Shortly after my mother Linda Chavez was nominated by President Bush to be Secretary of Labor in January of 2001, ABC News reported that she had given room and board to an undocumented woman from Guatemala. As Chavez stated at the time, she had provided the battered woman with emergency assistance due to the domestic abuse she was facing at the time, got her enrolled in English classes, and helped her find work with a neighbor. In her own defense, Chavez pointed to her long history of taking in those in need, and a long history of paying taxes on household help from legal citizens, as tax records confirmed.

But Chavez’s honest explanation was completely disregarded by Daschle. Less than a week after Bush announced the nomination, the then-Minority Leader declared he had “serious problems” with the illegal alien revelations and threatened to filibuster her nomination, a move that would have been the first in our nation’s history against a cabinet nominee.

Daschle told CBS’ Face the Nation at the time that a cabinet secretary “ought to set the example, ought to be able to enforce all of the laws. If she hasn’t been able to do that in the past, one would have serious questions about whether she’d be able to do it in her capacity as secretary of labor.” But Chavez broke no laws. Shamefully, Daschle was turning what was an act of charity by Chavez into irresponsible accusations.

Though Chavez and her immigrant houseguest—now a U.S. citizen—both insisted that their relationship hadn’t been that of employer/employee, Daschle refused to entertain the explanation. And yet now, hoping to be confirmed by the Senate after much more serious allegations, Daschle wants to be taken at his word that his were honest mistakes.

Chavez eventually withdrew her nomination as Secretary of Labor, expressing regret that her controversy was becoming a distraction for the incoming Bush administration. Daschle applauded the withdrawal, stating without irony that “Ms. Chavez made the right decision…There should be no question that the person who is in charge of enforcing America’s labor laws respects those laws.”

Posted by: Jim M at February 4, 2009 5:11 PM
Comment #274998

Jim M.,
Old enough to know that there are some VCRs today that do not have their clock set bexause “Old Folks” do not know how to set them. I wonder if the 6 million plus who still are not ready to go digital need a 10-year-old child to teach them or still do not trust “We the Corporation” in doing their job.

Like I said before, for those of us who have waited 3 years because our Civil, Political, and Religious Leaders under President Bush feared the change I cannot see how waiting an additional 3-4 months will hurt.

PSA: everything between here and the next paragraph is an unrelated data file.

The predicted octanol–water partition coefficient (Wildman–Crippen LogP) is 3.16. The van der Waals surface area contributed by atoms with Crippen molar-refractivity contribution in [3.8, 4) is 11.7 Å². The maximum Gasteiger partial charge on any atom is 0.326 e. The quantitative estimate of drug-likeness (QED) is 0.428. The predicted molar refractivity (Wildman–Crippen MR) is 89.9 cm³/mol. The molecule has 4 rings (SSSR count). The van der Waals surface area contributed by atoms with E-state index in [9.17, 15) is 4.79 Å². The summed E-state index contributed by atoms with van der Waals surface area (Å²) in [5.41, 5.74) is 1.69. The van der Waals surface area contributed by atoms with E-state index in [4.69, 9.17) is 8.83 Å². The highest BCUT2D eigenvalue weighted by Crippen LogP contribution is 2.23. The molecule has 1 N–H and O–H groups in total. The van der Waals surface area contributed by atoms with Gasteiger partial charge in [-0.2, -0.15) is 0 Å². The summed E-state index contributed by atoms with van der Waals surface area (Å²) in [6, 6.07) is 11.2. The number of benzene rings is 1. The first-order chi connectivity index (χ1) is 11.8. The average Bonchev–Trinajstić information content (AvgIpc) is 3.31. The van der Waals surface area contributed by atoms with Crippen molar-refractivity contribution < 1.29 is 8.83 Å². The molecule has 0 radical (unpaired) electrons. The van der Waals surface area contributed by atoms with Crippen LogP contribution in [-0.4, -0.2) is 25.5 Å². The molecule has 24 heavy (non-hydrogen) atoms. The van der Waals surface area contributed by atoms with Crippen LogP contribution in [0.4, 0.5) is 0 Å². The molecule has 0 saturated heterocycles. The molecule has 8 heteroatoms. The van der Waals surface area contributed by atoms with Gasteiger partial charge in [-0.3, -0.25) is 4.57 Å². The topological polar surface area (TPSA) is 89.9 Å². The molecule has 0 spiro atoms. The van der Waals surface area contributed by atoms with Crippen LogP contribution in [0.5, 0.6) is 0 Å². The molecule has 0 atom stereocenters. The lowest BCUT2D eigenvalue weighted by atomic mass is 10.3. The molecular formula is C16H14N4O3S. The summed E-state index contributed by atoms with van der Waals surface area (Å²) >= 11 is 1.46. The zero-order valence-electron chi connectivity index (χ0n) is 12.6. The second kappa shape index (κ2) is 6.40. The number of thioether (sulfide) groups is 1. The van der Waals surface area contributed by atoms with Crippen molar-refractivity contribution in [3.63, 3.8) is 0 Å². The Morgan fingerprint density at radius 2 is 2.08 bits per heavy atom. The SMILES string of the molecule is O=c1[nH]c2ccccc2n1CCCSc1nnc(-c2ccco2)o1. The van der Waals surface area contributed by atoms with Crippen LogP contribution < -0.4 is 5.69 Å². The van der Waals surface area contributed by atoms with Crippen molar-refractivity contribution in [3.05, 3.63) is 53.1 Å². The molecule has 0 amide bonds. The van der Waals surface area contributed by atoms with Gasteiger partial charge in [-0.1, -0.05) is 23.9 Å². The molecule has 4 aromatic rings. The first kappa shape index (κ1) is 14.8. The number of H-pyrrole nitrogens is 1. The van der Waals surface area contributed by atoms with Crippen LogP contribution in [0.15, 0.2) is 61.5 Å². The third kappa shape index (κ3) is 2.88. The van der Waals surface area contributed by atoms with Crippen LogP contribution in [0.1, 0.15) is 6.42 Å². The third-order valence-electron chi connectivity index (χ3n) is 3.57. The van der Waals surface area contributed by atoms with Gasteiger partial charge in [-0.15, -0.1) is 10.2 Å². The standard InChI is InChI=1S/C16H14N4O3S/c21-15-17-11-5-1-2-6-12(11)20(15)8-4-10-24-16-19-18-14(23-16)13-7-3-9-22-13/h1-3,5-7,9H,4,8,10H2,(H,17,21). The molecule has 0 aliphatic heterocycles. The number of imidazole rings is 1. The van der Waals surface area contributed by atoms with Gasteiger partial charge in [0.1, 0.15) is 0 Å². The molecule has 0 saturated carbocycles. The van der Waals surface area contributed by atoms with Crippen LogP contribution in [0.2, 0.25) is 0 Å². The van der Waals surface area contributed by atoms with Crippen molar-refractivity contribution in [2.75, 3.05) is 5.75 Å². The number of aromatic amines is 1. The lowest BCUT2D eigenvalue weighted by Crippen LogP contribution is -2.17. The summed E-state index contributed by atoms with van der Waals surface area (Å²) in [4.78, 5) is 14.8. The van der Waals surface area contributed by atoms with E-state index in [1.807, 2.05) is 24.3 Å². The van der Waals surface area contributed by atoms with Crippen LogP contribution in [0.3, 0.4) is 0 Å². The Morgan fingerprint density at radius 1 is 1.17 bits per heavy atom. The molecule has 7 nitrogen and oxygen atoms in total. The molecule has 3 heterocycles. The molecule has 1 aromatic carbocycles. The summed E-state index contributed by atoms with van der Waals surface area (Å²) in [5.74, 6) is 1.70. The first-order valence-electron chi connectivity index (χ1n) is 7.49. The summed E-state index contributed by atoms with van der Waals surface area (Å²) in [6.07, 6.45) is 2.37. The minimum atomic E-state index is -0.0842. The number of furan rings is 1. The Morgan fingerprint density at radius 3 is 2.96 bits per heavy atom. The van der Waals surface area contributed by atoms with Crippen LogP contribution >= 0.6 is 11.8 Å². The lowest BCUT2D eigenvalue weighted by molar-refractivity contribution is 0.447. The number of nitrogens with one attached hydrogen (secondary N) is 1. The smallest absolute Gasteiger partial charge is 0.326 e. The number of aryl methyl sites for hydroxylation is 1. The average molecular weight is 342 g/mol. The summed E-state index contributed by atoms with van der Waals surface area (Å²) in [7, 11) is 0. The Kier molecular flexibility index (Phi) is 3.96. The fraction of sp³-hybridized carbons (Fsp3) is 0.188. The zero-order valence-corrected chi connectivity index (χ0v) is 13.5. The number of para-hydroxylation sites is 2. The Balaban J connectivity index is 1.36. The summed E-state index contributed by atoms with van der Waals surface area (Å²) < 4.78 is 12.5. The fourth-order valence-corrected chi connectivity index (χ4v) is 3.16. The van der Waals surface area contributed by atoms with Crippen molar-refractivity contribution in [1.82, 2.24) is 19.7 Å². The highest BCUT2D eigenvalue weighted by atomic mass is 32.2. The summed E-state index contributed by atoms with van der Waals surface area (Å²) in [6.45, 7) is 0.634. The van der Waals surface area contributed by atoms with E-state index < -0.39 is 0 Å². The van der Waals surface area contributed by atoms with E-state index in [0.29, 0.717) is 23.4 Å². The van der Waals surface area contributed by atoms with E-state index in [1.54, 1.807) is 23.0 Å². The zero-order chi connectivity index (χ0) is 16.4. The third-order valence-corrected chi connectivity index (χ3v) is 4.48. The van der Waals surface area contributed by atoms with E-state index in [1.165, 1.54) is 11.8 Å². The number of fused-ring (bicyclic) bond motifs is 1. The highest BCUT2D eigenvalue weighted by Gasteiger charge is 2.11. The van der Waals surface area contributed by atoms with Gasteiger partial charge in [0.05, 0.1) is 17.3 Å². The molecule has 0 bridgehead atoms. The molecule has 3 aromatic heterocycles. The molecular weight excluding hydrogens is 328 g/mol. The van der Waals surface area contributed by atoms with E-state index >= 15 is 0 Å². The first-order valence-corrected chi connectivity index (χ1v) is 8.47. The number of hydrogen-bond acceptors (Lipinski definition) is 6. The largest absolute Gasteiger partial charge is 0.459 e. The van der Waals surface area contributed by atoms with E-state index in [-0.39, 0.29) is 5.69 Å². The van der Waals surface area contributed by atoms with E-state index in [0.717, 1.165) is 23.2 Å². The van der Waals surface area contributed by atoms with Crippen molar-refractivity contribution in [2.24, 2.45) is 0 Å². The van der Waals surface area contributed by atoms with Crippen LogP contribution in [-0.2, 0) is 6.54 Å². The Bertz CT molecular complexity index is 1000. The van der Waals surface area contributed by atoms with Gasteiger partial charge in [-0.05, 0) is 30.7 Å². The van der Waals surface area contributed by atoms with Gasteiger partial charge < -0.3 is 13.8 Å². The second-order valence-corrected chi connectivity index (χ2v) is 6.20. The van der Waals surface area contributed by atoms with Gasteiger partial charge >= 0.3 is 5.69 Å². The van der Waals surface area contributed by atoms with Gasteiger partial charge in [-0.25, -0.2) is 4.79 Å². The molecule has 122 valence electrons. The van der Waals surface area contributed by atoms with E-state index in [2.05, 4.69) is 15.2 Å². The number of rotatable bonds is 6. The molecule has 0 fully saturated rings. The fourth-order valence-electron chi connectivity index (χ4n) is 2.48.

Posted by: Henry Schlatman at February 4, 2009 7:47 PM
Comment #275013

andy-
There’s a difference between I Like Ike and Heil Hitler. Charismatic and beloved does not equal Der Fuhrer.

As for your use of the term crooks and all that, let me put it this way: you’re making claims that I and people like me will force you to prove. If you call somebody a tax evader, but don’t have anything but personal sentiment to back your name-calling, its the argumentative equivalent of bringing a knife to a gunfight.


What the hell. Are you calling me a nazi?

Your right it’s hard to prove seeing that I’m a working guy and only have so much time to give to the situation, but do really you think they didn’t know? Just coincidence and they payed up after the nominations? If we all want common ground, who gives first? Come on guy, why do you have to be the smartest guy in the room, why can’t you turn that costly “education” into some common sense.

Btw, your the nazi…absolute joke.

Posted by: andy at February 5, 2009 12:49 AM
Comment #275021

I expect that most of the ones still not ready are those I call Bark Shooters. They look at the government mandate of changing to HD as a just another tax. After all, they, as individuals were perfectly satisfied with the TV signals coming to their sets, and now the government says that’s gotta go and be replaced with something that is going to cost them money…hmmm…kinda sounds like a tax to me too. But, if you’re Posse Comitatus, or Covenant Sword & the Arm of the Lord, you’d definitely see it as a tax. Hell, they’re like Daschle, they don’t pay no darned taxes…

Posted by: Marysdude at February 5, 2009 6:08 AM
Comment #275026